This is our last episode of Changing On The Fly for season 1! We’ll be back with season 2 in the fall. So as we head out for the summer, we leave you with this very special episode.
Fred Sasakamoose is a Cree elder from the Ahtahkakoop Cree reservation in central Saskatchewan. He famously became one of the first Indigenous people to ever play in the NHL, putting on a Chicago Blackhawks jersey and playing 11 games for the team in the 1953 season. But the road to there was paved with trauma, tragedy, and resilience. Fred, like so many other Indigenous people of his generation, is a survivor of Canada’s Residential School system. He learned to play hockey at St-Michael’s Indian Residential School, but also suffered great abuse there. Still, he kept up with his passion, and went on to make it to the highest level for a hockey player. Continue reading “Episode 13: The Story of Fred Sasakamoose (Season 1 finale)”
A History of Le Smashy-Smash
There have been at least 8 recorded hockey riots in Canadian history. While often dismissed as simply drunken hooliganism, these events actually reveal important social & class tensions, and we can learn a lot from them. On today’s episode of Changing on the Fly, we walk you through a brief history of hockey riots, starting with the Maurice Richard Riot in Montreal on March 17, 1955, and ending with the most recent, the Vancouver Stanley Cup Riot of June, 2011.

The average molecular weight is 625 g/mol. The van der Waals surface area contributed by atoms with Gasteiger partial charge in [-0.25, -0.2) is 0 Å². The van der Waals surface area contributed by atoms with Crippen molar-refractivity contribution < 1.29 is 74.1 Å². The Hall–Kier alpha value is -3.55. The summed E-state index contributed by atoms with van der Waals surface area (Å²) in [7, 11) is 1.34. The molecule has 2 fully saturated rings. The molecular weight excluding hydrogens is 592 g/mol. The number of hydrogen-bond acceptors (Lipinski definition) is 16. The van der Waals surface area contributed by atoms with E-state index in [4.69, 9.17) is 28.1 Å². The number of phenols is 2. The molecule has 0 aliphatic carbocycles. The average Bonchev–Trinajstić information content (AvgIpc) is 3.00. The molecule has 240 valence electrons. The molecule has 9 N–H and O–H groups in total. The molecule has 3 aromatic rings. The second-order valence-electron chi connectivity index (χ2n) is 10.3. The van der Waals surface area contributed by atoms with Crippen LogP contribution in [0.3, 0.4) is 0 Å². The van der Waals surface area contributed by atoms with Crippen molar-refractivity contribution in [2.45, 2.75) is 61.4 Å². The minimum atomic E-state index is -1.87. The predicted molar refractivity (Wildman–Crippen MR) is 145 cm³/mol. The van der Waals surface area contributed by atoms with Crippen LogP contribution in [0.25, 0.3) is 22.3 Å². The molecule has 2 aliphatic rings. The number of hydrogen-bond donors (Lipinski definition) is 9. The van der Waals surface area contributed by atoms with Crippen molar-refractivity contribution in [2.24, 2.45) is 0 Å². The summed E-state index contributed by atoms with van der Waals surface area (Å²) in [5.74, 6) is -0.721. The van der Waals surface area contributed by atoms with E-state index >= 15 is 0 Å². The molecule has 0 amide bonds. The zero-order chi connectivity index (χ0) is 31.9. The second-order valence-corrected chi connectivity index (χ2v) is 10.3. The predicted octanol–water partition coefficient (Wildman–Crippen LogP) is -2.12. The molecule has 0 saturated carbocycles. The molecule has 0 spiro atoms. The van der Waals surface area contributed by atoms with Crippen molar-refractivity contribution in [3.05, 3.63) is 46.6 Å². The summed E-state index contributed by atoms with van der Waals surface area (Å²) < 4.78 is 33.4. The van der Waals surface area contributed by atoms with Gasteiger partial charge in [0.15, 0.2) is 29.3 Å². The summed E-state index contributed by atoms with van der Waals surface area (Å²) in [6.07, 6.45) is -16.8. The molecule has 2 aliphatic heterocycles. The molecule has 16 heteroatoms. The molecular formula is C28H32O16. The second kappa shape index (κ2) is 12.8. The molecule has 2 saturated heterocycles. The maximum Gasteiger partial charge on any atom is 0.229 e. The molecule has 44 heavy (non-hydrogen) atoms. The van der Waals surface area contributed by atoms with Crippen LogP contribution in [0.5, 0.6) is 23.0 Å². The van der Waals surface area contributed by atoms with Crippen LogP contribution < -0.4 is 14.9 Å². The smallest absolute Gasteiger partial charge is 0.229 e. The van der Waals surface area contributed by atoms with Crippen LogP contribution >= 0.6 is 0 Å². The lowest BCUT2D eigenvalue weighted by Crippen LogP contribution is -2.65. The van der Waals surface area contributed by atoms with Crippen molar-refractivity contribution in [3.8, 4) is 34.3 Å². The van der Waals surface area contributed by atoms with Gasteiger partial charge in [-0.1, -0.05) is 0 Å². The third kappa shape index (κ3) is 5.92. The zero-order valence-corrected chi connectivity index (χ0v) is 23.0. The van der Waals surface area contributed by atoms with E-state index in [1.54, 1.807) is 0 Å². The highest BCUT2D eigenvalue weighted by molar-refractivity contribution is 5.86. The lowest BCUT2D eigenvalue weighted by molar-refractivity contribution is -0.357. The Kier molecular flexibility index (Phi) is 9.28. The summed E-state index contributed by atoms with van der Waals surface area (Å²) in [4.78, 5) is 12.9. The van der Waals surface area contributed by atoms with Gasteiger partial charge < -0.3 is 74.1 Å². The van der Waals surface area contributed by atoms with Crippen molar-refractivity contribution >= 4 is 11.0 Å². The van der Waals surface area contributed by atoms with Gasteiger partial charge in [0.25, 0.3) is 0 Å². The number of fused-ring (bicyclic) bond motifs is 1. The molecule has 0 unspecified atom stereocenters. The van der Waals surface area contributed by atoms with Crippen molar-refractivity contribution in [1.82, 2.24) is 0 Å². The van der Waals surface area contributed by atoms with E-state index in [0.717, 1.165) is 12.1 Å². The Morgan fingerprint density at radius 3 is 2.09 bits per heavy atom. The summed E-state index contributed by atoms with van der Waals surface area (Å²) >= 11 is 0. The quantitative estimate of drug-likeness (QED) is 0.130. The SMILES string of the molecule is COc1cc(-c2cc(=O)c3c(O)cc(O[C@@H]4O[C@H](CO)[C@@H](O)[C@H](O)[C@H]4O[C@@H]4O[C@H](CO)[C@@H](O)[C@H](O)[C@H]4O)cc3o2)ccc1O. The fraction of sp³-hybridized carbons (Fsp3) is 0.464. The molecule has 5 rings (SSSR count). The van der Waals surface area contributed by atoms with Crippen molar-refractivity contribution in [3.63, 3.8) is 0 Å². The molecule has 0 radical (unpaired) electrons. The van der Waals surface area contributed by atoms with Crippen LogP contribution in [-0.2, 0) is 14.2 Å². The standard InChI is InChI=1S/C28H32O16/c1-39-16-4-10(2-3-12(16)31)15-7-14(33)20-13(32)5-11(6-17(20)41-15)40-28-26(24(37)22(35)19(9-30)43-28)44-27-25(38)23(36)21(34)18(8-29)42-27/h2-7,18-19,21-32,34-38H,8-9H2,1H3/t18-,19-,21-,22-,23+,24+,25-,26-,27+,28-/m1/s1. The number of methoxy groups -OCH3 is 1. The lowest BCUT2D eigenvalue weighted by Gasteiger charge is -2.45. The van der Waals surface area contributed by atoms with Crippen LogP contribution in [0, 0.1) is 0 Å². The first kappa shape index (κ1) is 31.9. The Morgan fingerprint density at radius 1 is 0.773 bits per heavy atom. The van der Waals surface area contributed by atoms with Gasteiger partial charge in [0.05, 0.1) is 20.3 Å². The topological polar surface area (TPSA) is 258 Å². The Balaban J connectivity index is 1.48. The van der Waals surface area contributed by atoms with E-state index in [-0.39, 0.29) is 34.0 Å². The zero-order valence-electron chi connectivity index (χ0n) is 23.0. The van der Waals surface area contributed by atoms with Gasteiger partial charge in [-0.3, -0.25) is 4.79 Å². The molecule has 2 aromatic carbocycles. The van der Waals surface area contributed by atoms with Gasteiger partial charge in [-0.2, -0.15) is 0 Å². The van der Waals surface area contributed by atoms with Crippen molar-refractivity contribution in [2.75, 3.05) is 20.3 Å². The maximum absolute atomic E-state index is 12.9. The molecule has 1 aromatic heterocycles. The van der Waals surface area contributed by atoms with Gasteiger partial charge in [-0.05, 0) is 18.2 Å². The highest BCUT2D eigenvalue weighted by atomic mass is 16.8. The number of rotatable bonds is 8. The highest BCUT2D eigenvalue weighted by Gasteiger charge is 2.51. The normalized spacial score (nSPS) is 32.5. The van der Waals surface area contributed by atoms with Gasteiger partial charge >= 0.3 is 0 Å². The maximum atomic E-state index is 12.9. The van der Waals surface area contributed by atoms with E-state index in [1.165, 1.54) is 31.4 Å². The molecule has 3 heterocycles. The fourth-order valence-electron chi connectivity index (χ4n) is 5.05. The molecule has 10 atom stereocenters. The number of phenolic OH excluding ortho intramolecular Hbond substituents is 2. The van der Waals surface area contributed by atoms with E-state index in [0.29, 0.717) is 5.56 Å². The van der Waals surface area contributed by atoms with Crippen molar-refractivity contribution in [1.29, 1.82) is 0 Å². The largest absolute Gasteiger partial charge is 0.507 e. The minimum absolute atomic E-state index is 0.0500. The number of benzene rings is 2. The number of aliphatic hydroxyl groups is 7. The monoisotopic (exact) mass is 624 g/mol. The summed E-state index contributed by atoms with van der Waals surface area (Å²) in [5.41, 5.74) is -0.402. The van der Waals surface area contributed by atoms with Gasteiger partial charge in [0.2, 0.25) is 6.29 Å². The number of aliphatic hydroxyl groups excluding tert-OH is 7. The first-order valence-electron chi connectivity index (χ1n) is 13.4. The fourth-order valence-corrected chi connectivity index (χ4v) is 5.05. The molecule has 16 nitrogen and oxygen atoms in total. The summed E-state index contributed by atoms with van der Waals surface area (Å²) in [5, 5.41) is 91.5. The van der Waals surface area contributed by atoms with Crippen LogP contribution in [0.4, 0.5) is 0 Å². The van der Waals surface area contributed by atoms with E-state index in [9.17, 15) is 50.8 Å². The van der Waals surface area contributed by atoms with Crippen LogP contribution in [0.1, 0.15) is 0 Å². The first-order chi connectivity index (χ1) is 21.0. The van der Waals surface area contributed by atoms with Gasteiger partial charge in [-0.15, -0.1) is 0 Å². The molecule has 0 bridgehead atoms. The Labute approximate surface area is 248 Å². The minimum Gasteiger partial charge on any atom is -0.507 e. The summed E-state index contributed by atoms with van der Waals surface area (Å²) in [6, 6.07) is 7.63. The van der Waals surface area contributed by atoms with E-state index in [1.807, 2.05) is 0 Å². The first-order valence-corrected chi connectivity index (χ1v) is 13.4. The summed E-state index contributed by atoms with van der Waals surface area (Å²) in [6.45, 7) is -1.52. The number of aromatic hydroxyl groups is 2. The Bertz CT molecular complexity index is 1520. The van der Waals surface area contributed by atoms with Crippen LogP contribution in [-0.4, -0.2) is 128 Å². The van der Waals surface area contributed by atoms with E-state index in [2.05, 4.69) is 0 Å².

Our guests on the program today are Dr. Jenny Ellison, Curator of Sports and Leisure with the Canadian Museum of History, and co-editor of the anthology “Hockey: Challenging Canada’s National Game”, as well as Franklin Lopez, independent journalist and founder of the anarchist video collective Submedia. Continue reading “Episode 9: Hockey Riot in Canada”